Sentiment Analysis using NLP libraries.

Social media has opened the floodgates of customer responses and it is now free-flowing in mammoth proportions for businesses to analyze. Today, using Machine Learning and Deep Learning techniques, companies are able to extract these opinions in textual or audio-visual format and then analyze the sentiments behind them on an capital scale. Sentiment analysis, opinion mining call it what you like, if you have a product/service to sell you need to be on it.

“ When captured electronically, customer sentiment — expressions beyond facts, that convey mood, opinion, and emotion — carries immense business value. We’re talking the voice of the customer, and of the prospect, patient, voter, and opinion leader.” — Seth Grimes

Starting from user reviews in media to analyzing stock prices, sentiment analysis has become a ubiquitous tool in almost all industries. For example, the graph below shows the stock price movement of eBay with a sentiment index created based on an analysis of tweets that mention eBay.

Sentiment analysis is a type of data mining that measures the inclination of people’s opinions through natural language processing (NLP), computational linguistics and text analysis, which are used to extract and analyze subjective information from the Web — mostly social media and similar sources. The analyzed data quantifies the general public’s sentiments or reactions toward certain products, people or ideas and reveal the contextual polarity of the information. Sentiment analysis is also known as opinion mining.

There are two broad approaches to sentiment analysis.

Pure statistics:

These kinds of algorithms treat texts as Bags of Words (BOW), where the order of words and as such context is ignored. The original text is filtered down to only the words that are thought to carry sentiment. For this blog, I will be attempting this approach. Such models make no use of understanding of a certain language and only uses statistical measures to classify a text.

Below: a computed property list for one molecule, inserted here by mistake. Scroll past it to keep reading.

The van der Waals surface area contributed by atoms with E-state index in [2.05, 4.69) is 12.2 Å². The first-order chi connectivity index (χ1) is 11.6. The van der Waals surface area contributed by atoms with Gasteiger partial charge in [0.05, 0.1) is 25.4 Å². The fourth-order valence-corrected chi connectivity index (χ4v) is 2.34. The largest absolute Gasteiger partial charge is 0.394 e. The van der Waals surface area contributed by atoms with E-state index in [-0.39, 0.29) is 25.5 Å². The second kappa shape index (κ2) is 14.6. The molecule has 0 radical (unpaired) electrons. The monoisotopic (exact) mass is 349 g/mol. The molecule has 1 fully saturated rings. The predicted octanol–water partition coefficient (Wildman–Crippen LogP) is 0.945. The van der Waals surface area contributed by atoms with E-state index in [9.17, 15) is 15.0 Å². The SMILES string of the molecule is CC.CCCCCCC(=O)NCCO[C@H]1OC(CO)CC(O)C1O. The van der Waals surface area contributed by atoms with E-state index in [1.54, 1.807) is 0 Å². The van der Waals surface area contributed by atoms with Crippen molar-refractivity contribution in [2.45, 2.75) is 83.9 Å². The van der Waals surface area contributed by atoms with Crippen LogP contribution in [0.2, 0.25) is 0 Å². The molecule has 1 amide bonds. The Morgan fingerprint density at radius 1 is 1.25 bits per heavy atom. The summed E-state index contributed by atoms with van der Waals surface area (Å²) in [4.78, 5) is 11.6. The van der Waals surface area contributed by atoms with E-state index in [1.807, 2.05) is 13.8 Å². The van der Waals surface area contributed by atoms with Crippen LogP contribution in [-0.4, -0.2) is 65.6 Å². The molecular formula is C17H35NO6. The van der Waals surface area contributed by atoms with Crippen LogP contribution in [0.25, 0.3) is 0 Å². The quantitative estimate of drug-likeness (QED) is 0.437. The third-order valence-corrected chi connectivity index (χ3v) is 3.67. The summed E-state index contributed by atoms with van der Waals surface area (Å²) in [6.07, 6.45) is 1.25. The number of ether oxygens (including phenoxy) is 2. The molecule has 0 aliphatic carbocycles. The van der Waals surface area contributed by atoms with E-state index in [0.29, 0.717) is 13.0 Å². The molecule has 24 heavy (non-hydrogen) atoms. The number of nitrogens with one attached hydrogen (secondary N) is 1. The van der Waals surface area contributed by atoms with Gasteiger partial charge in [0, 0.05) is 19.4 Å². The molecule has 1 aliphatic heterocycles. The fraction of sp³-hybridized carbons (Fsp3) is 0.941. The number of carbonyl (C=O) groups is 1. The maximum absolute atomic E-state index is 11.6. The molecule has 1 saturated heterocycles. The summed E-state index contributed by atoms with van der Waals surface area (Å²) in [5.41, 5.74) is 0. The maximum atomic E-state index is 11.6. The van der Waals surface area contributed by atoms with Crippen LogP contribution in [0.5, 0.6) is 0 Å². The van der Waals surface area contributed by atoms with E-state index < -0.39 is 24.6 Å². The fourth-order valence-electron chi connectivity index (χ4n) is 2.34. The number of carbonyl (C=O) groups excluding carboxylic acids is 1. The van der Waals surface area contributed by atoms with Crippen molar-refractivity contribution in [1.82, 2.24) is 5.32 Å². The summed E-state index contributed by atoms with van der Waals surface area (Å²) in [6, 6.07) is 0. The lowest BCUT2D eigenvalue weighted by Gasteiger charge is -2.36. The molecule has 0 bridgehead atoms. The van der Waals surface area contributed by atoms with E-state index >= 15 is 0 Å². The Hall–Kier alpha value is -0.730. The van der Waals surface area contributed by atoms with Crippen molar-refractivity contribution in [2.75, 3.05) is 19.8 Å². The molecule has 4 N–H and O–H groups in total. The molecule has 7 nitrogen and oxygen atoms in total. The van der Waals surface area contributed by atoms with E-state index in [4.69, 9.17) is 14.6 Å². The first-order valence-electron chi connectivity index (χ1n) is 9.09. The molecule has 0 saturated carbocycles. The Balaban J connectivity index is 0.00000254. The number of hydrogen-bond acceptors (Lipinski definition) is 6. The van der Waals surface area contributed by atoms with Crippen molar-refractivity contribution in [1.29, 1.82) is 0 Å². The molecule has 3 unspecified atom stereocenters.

A mix of statistics and linguistics:

These algorithms attempt to incorporate grammar principles, various natural language processing techniques and statistics to train the machine to truly ‘understand’ the language.

Sentiment analysis can also be broadly categorized into two kinds, based on the type of output the analysis generates.

Categorical/Polarity — Was that bit of text “positive”, “neutral” or “negative?” In this process, you are trying to label a piece of text as either positive or negative or neutral.

In our approach to sentiment analysis, we undertake both aspects of supervised learning and unsupervised learning in order to reinstate our faiths.

we initially did text normalization on our dataset which was a corpus of 50,000 movie reviews collected and the review ‘Positive” or ‘negative’ associated with it.

The findings of our supervised model were :

Accuracy : 0.90547

For our unsupervised model we tried three latest lexical model of :

AFINN Lexicon

SentiWord Lexicon

VADER Lexicon

the findings were:

AFINN accuracy : 0.71180

SentiWord accuracy : 0.68200

VADER accuracy : 0.71093

From the above results it is clear that our supervised models perform far better than our unsupervised lexical models.